It becomes obvious, then, that the fight against slavery is also the fight against all the ideologies of slavery, the ideologies by which the institutions of forced labor are legitimized. However, this fight is complicated by the historical evolution of the institutions of slavery themselves, whose developments are always accompanied by appropriately new forms of ideology. This has given us the entire panoply of competing modern ideologies: nationalism, liberalism, socialism, fascism, Marxism, communism, etc. (Many naive – or occasionally cynical – people turn libertarianism and anarchism into competing new ideologies as well.) Superficially, it can seem that some of the more radical of these ideologies claim to oppose all ideology. However, a closer examination always reveals that none can rise above the level of the competitive ideological critique of other ideologies. The only way to genuinely move beyond all the ideologies of modern slavery is to move beyond any apologies for any forms of forced labor. This requires a non-ideological critique of ideology, which can only arise from unreified, non-institutionalized theory and practice. This means a completely libertarian practice and theory that rests on no artificially-constructed subjectivities that can be turned back around to demand our subjugation and domination. This especially means no collective subjectivities that are represented as something other than or more than the particular persons who make them up at any given moment in space and time. And this, in turn, leaves us with any non-ideological critique of ideology arising from – and only from – the critical self theory of particular living individuals in their own chosen relationships with each other. Critical self-theory is the non-ideological critique of ideology, and this is the ultimate basis for any non-ideological anarchy.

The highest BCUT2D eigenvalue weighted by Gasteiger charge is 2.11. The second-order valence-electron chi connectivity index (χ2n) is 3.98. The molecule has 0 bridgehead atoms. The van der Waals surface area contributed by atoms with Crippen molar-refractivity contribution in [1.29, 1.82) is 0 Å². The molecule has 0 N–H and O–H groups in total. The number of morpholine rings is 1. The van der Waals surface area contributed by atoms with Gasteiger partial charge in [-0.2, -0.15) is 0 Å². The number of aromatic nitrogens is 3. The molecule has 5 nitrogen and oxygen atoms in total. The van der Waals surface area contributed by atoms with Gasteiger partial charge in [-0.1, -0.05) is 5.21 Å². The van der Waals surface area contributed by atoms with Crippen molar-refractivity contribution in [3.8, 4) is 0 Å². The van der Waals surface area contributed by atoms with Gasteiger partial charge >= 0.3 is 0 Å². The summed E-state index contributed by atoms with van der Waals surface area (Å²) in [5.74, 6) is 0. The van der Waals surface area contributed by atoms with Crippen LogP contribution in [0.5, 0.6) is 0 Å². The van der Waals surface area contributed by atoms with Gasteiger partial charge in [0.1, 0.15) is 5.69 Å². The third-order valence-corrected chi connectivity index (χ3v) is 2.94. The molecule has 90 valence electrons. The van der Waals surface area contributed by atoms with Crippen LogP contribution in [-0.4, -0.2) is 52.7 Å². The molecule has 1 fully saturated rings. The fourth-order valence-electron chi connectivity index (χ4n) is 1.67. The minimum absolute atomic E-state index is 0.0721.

Neoliberal potlatch and the end of empire